5: Submit your application with supporting documents

You have only 60 days from the time you receive your ITA, to the submission of your application and supporting documents. At this point, time seems to run fast, so be ready with all you need.

These are your job offer (if any), language proficiency test result, your proof of identification, proof of funds, and proof of work experience. Remember that you must pay an application fee of CAD $150.

6: Get your work permit

You will get this at the point of entry into Canada. A work permit allows you to work in Canada. You may have a visa to Canada, but without a work permit, you will not be able to work as a bartender in Canada.

7: Canada welcomes you

That’s it! You are finally in Canada as a bartender. A whole new world is open to you. Experience Canada.


Can I work as an immigrant bartender at 18 in Canada?

Yes, you may work as a bartender at age eighteen in Canada but employers outside of Alberta, Manitoba, or Quebec may ask for age nineteen or older. The legal drinking age is 19 in Canada except for AB, Manitoba, and Quebec.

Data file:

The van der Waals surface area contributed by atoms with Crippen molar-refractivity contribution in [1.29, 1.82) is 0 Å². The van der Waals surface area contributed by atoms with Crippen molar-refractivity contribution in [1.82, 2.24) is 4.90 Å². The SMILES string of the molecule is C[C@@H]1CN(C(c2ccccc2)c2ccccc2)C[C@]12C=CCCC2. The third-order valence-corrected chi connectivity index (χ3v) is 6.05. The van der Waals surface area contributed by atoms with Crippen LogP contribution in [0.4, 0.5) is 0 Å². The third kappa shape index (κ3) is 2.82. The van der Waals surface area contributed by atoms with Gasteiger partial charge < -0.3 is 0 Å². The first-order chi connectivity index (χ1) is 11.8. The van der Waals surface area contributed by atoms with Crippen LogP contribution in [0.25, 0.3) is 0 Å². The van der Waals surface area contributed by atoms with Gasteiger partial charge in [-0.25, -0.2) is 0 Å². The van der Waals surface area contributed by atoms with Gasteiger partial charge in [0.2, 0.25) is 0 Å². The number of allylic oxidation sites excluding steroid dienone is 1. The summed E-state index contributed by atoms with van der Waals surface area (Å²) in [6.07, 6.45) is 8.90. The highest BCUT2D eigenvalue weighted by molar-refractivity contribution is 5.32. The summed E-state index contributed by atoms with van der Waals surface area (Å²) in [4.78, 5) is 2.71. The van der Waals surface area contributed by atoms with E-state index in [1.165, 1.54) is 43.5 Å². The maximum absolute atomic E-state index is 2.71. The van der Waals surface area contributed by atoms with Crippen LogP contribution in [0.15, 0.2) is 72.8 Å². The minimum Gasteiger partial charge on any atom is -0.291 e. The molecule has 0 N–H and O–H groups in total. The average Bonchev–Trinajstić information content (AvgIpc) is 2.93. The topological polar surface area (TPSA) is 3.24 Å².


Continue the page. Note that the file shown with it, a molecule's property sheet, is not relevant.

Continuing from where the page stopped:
How many hours does an immigrant bartender work?

On average, a bartender works 10 – 12 hour shifts.

How much can I make, working as an immigrant bartender in Canada?

Depending on the province, you a bartender can make between $73500 and $99600 per year.

What is it like, to work as an immigrant bartender in Canada?

Bartending is fun, with lots of tips and opportunities to meet new people. It is hard work, though, and a dignified profession.

Is bartending considered a skilled job experience in Canada?

Yes, and a highly skilled one at that. Bartending is more than pouring out drinks. It entails having a good memory of flavors to mix, a pleasant disposition, and good customer service skills.

Is there a high demand for immigrant bartenders in Canada?

With the rate of immigration into Canada, it is estimated that Canada will create more than 29,000 jobs over the next few years. These new jobs will be occupied by people from all professions, and bartenders are not left out.


There is no substitute for a likable personality, a positive outlook, and lots of patience combined with a good dose of integrity. With these, you are on your way to being an indispensable immigrant bartender in Canada.